Reviews of Deeply Responsible Business

"In 'Deeply Responsible Business: A Global History of Values-Driven Leadership', Geoffrey Jones makes a strong case for reimagining capitalism and posits that the first step in this process is to reconceptualise business and its social purpose." Review by Badrinath Rao (University in Flint, Michigan)

Deeply Responsible featured in Harvard Business School's Working Knowledge 

"Two Centuries of Business Leaders Who Took a Stand on Social Issues" 

“Geoffrey Jones’ outstanding book provides a compelling and readable account of the long and rich history of businesses that conceived of their place in society as profitably benefitting their customers, workers, owners, communities, countries, and planet.  Some might think this a new—or even controversial—idea, but its roots are deep and global. Being deeply responsible offers many benefits—but equally many challenges. Jones show how firms navigated their conflicting responsibilities. Not only business leaders, but also leaders in other sectors, will benefit from these insights, which are painfully relevant in our age.”

- Peter Tufano, Saïd Business School, University of Oxford

“For the last fifty years, Milton Friedman’s idea that businesses should overwhelmingly focus on shareholders has prevailed, and our culture and laws have aligned so closely to this thinking that people have come to believe it is the natural way of doing business. This is why Jones’s book is so important and powerful—it explodes Friedman’s idea and shows how throughout history, the world over and in many ways, it is actually more natural for entrepreneurs to have a purpose and mission.”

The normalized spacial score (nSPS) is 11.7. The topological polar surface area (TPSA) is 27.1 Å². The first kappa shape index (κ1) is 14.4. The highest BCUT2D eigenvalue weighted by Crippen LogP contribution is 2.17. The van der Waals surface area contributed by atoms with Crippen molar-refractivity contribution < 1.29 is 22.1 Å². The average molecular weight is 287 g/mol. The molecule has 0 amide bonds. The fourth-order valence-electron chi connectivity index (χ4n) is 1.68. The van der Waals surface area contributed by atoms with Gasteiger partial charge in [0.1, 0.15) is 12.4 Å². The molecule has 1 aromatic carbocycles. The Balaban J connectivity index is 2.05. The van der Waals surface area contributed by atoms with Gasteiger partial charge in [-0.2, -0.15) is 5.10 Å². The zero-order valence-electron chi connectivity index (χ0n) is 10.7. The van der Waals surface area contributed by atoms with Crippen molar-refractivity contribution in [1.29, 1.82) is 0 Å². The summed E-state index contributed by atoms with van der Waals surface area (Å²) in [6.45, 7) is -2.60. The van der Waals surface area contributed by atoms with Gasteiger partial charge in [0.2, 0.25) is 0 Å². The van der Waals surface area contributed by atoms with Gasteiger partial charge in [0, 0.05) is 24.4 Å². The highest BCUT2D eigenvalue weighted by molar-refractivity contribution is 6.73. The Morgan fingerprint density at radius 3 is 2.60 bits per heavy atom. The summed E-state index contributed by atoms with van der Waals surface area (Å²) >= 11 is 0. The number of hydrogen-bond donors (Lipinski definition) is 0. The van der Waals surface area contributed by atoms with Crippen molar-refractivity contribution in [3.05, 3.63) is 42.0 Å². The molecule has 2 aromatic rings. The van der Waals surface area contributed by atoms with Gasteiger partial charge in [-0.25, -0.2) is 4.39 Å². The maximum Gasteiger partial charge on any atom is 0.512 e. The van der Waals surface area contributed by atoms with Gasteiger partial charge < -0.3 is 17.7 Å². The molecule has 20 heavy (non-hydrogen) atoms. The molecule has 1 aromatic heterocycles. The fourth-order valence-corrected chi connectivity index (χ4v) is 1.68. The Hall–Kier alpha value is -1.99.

- Christopher Marquis, author of Better Business: How the B Corp Movement is Remaking Capitalism

“A fascinating and important contribution. Jones profiles companies whose leaders, in one form or another, have promoted responsible business. He records their deep commitment to embedding humane values in their businesses and captures their considerable challenges and failures. In some cases, virtue signaling was not borne out by virtuous practices. The book argues that the simple presumption that responsible business is good business is simply not the case. Those who behave ethically are undermined by those who do not. Coordinated efforts across multiple companies are more likely to succeed, but ultimately it is government that must lay down the terms on which business needs to act. Insightful and informative.”

- Colin Mayer, author of Prosperity: Better Business Makes the Greater Good